Sunday, January 28, 2018

The hum of bees is the voice of the garden. ~Elizabeth Lawrence


(English Cottage Garden)

In midwinter my thoughts turn to gardening, of course. Ever wonder about the history behind these cherished plots of earth? Cottage gardens stretch back hundreds of years to the time when people used herbs for everything and grew most of their own food. These homey plots acquired their name from the country cottage around which they grew. I love cottage gardens and strive to have my own. However, I live in a boxy white farm house, not a cottage, and our yard and gardens are rather sprawling for that overflowing, filled to the brim, in a compact sort of way look. Like mine, these small gardens are (and were) a mix of flowers, vegetables, and herbs. I strongly associate cottage gardens with the British Isles, because of our shared history and the influence of the Mother Country on the New World. But other countries have them too.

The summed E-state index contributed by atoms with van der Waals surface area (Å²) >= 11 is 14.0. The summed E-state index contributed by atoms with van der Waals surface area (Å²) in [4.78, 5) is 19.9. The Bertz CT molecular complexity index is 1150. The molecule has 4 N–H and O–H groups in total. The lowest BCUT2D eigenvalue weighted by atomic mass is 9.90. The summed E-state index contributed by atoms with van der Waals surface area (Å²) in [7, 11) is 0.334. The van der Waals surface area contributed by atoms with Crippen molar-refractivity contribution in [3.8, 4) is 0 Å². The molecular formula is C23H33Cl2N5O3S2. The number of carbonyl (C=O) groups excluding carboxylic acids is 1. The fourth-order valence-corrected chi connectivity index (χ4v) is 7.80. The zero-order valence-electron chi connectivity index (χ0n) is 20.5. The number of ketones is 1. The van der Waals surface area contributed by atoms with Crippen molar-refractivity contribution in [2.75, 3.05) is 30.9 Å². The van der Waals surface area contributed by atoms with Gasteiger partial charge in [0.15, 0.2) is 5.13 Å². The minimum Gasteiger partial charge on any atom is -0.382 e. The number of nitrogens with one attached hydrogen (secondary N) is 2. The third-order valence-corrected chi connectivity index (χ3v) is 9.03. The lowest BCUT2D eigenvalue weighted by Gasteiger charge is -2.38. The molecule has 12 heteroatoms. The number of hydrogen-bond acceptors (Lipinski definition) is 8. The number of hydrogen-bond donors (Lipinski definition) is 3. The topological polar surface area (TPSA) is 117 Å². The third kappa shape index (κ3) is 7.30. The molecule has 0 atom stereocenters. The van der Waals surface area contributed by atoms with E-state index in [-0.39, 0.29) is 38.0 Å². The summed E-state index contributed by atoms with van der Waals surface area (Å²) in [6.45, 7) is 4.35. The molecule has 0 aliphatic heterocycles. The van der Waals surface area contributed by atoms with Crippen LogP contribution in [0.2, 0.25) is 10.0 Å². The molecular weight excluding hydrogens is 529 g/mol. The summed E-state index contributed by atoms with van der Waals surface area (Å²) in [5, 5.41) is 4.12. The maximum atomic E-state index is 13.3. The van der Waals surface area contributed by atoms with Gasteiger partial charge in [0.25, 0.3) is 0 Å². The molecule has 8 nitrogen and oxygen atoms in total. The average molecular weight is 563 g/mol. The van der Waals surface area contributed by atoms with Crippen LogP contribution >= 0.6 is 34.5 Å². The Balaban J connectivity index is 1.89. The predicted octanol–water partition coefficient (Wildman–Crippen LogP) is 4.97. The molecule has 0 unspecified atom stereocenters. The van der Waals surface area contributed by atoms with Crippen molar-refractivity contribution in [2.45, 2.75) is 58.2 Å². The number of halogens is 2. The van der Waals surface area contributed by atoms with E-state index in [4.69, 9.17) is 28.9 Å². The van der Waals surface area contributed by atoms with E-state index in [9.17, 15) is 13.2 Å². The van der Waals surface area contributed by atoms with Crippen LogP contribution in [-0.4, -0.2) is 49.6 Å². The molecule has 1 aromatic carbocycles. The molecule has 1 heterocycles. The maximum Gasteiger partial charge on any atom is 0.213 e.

(Bee on catnip blossom with our house in background)

(Heirloom poppies)

(Bees on poppies)

"No two gardens are the same. No two days are the same in one garden." ~Hugh Johnson
People acquired the plants for their cottage gardens from friends and family in the form of ‘starts’ (root divisions) cuttings, and seeds. Very much as I do today, only I have the added benefit of seed catalogs. They are called passalong plants. Sometimes these gifts of plant starts to others have come back to me when my own died out.  Thank heavens, I'm generous. If I gave any of you lupines, I would like some back now. :) I'm also a big fan of wildflowers.